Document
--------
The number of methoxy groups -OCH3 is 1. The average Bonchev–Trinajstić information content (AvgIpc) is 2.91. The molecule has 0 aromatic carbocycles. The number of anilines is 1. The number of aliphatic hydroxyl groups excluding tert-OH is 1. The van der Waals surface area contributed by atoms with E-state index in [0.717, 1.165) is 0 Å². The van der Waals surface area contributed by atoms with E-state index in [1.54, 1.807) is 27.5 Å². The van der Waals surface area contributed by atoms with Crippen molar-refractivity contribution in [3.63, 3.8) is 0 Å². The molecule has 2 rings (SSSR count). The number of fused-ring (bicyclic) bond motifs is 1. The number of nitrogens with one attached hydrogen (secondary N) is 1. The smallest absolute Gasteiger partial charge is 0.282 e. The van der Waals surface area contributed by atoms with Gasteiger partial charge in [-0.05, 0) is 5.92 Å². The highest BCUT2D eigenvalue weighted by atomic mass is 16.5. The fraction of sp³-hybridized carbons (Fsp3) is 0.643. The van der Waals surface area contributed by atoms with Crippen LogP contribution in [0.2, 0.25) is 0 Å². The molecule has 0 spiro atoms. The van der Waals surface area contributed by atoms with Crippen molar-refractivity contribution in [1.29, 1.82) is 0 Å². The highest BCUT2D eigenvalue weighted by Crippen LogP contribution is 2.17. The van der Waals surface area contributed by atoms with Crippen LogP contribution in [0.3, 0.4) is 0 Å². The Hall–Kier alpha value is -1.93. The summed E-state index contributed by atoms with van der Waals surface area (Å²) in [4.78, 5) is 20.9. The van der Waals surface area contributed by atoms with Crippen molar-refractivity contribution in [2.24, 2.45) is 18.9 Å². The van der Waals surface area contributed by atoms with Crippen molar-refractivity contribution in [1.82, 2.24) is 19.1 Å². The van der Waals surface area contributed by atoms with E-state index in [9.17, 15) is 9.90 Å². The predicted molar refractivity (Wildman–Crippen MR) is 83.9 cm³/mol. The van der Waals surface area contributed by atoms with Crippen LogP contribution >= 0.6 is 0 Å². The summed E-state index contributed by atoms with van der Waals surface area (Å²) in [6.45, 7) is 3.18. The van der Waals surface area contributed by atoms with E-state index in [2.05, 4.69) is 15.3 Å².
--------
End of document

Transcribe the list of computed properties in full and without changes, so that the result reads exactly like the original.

The number of methoxy groups -OCH3 is 1. The average Bonchev–Trinajstić information content (AvgIpc) is 2.91. The molecule has 0 aromatic carbocycles. The number of anilines is 1. The number of aliphatic hydroxyl groups excluding tert-OH is 1. The van der Waals surface area contributed by atoms with E-state index in [0.717, 1.165) is 0 Å². The van der Waals surface area contributed by atoms with E-state index in [1.54, 1.807) is 27.5 Å². The van der Waals surface area contributed by atoms with Crippen molar-refractivity contribution in [3.63, 3.8) is 0 Å². The molecule has 2 rings (SSSR count). The number of fused-ring (bicyclic) bond motifs is 1. The number of nitrogens with one attached hydrogen (secondary N) is 1. The smallest absolute Gasteiger partial charge is 0.282 e. The van der Waals surface area contributed by atoms with Gasteiger partial charge in [-0.05, 0) is 5.92 Å². The highest BCUT2D eigenvalue weighted by atomic mass is 16.5. The fraction of sp³-hybridized carbons (Fsp3) is 0.643. The van der Waals surface area contributed by atoms with Crippen LogP contribution in [0.2, 0.25) is 0 Å². The molecule has 0 spiro atoms. The van der Waals surface area contributed by atoms with Crippen molar-refractivity contribution in [1.29, 1.82) is 0 Å². The highest BCUT2D eigenvalue weighted by Crippen LogP contribution is 2.17. The van der Waals surface area contributed by atoms with Crippen LogP contribution in [0.3, 0.4) is 0 Å². The Hall–Kier alpha value is -1.93. The summed E-state index contributed by atoms with van der Waals surface area (Å²) in [4.78, 5) is 20.9. The van der Waals surface area contributed by atoms with Crippen molar-refractivity contribution in [2.24, 2.45) is 18.9 Å². The van der Waals surface area contributed by atoms with Crippen molar-refractivity contribution in [1.82, 2.24) is 19.1 Å². The van der Waals surface area contributed by atoms with E-state index in [9.17, 15) is 9.90 Å². The predicted molar refractivity (Wildman–Crippen MR) is 83.9 cm³/mol. The van der Waals surface area contributed by atoms with Crippen LogP contribution >= 0.6 is 0 Å². The summed E-state index contributed by atoms with van der Waals surface area (Å²) in [6.45, 7) is 3.18. The van der Waals surface area contributed by atoms with E-state index in [2.05, 4.69) is 15.3 Å².